As I noted in my previous post, I basically stopped reading most new SF and paying attention to the Hugos after the birth of my son Kern in 1992. I didn't stop reading SF altogether - rather I was mostly seeking out and re-reading the stories and authors of my youth to share with my son as he got older. As soon as he was old enough, I introduced him to Tolkein, and to Asimov's Foundation trilogy. Later, he returned the favor by sharing some of his enthusiasms with me. I did catch a few contemporary novels - we read the Harry Potter series together as a family as they were published, and I did read A Song of Ice and Fire some time after A Dance With Dragons came out. But for the most part, my reading in this period was originally published pre-1993.
So what does the state of SF look like to someone emerging from a long hibernation? It's surprisingly familiar, actually. I enjoyed all three of the non-puppy nominated novels this year. Overall, it seems like there is more urban fantasy themed stuff out there, and a bit more diversity among the authors. But I see a definite connection between the works I was reading and enjoying back in the 60s, 70s, and 80s, and the non-puppy stuff that got nominated this year.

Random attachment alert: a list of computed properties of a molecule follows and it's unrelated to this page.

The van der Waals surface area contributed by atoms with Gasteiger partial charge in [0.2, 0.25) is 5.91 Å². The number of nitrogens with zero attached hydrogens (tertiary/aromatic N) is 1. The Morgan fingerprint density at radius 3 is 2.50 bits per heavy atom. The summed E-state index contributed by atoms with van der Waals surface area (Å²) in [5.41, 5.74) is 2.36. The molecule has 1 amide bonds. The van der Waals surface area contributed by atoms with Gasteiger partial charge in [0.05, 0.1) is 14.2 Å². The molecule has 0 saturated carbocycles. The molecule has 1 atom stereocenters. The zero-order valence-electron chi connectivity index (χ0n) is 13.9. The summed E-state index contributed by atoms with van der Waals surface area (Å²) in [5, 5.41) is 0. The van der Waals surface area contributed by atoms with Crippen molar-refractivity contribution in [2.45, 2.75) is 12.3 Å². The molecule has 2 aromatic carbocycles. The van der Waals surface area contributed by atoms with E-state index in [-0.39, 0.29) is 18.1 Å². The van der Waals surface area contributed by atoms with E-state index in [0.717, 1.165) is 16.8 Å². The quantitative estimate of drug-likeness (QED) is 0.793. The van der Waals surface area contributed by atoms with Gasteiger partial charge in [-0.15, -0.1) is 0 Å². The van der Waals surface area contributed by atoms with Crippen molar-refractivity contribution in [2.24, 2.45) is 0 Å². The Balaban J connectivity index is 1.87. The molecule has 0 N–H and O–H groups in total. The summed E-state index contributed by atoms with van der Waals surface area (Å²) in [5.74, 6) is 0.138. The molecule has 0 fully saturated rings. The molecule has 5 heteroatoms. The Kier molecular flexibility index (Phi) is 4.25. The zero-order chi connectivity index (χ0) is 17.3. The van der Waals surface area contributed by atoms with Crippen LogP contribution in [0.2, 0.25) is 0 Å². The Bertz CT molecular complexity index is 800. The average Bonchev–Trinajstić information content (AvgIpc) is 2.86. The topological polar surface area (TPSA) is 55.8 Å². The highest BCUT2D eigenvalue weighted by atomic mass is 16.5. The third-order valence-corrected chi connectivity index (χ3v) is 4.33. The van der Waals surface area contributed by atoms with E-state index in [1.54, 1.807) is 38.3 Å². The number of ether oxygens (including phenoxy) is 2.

Conversely, I wonder what the Puppies were reading that leads them to think that a concern with social justice themes is a recent innovation in SF. Did they ever read The Forever War? The Left Hand of Darkness? Heck, did they ever read Stranger in a Strange Land? Hugo-winners all, that bunch. Have they read anything by Alice Sheldon/James Tiptree Jr.? Ursula Le Guin? Joanna Russ?
If there's an earlier age that the Puppies are hearkening back to, where white male concerns went largely unchallenged and a rocket ship on the cover meant you could count on a simple space adventure, it would be the 50s and earlier, a time when several of their leading figures weren't even born. And even so, I suspect that is something of an oversimplification.